AUT’s growth model could be under threat, Ndespite international students returning
By David WIlliams (he/him)
AUT's leadership team is rethinking its operation model due to a slow uptake in enrolments.
“That growth model revisits how we want to operate going forward,” says AUT Assistant Vice Chancellor and CFO, Lyle Williams.
AUT has seen a large growth in student numbers in recent history.
“Up until 2020, we’d had quite a positive growth period as a university, our international enrolments and our domestic enrolments had both been on the increase for a number of years,”he says.
However, Covid posed a threat to the number of students and thus the finances of the university.
Williams says the senior team came together at the beginning of 2020 to plan how the university could financially sustain itself through the pandemic.
This included voluntary redundancies, a pause on major capital projects and cancelling travel for events.
Consequently, AUT posted a $12.3 million surplus in 2020, and a $12.9 million surplus in 2021 - all during a period of financial shock for the tertiary education sector.
The rise in domestic students helped, easing the the financial burden of having fewer international enrolments.
“I think we’ve got the largest point in domestic enrolment to date,” says Williams.
Unfortunately, the number of domestic students is declining after the spike in 2021.
Although the borders are now open, the levels of international students AUT had pre-Covid will not return overnight.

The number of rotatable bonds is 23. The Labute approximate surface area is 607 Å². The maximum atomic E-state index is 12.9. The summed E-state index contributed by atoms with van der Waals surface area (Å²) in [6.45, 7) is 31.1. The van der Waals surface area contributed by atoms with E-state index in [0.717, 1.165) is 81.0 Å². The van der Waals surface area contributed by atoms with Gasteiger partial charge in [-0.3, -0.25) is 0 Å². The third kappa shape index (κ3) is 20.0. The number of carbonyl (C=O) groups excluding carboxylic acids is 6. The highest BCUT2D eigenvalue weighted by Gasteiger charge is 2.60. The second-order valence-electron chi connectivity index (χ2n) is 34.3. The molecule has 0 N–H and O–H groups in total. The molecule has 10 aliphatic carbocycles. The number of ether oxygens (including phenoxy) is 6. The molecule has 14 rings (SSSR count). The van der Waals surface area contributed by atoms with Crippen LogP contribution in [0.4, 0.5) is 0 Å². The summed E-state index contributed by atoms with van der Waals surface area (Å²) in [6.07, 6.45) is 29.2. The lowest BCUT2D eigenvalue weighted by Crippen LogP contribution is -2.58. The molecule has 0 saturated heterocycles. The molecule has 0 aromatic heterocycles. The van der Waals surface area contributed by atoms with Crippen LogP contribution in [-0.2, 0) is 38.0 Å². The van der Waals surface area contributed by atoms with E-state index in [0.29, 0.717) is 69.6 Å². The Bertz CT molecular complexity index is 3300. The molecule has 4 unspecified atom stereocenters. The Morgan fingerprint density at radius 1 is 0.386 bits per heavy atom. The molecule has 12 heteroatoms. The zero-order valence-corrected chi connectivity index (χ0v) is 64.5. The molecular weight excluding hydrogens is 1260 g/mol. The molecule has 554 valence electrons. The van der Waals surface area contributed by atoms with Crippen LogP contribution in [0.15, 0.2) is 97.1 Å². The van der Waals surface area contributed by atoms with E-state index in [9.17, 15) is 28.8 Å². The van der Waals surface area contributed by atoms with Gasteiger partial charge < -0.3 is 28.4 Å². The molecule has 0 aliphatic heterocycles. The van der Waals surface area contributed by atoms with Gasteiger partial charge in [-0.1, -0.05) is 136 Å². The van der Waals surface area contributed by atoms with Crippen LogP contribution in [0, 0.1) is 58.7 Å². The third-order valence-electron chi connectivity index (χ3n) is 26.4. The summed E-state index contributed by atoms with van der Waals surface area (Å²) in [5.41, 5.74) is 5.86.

“It's a little tighter for us. That's our third year in a row that we have had less international revenue. This year has been also amplified by reduced domestic enrollment,” says Williams.
“There's always going to be a down period... The challenges of the last two years are coming home to impact our overall financial result. Assuming growth at this stage would be inappropriate.”
He says the leadership team is coming up with a plan to be sustainable both for students and the university.
“So the challenge will be looking at things we've done that don't necessarily fit with what the future looks like.”
Williams is heartened by the return of students to campus.
“The buzz of students getting together and stuff. I mean, it's why we do what we do. I don't do it to be a good accountant or make sure the books balance. That's my job. But behind that is a keenness to see students succeed.”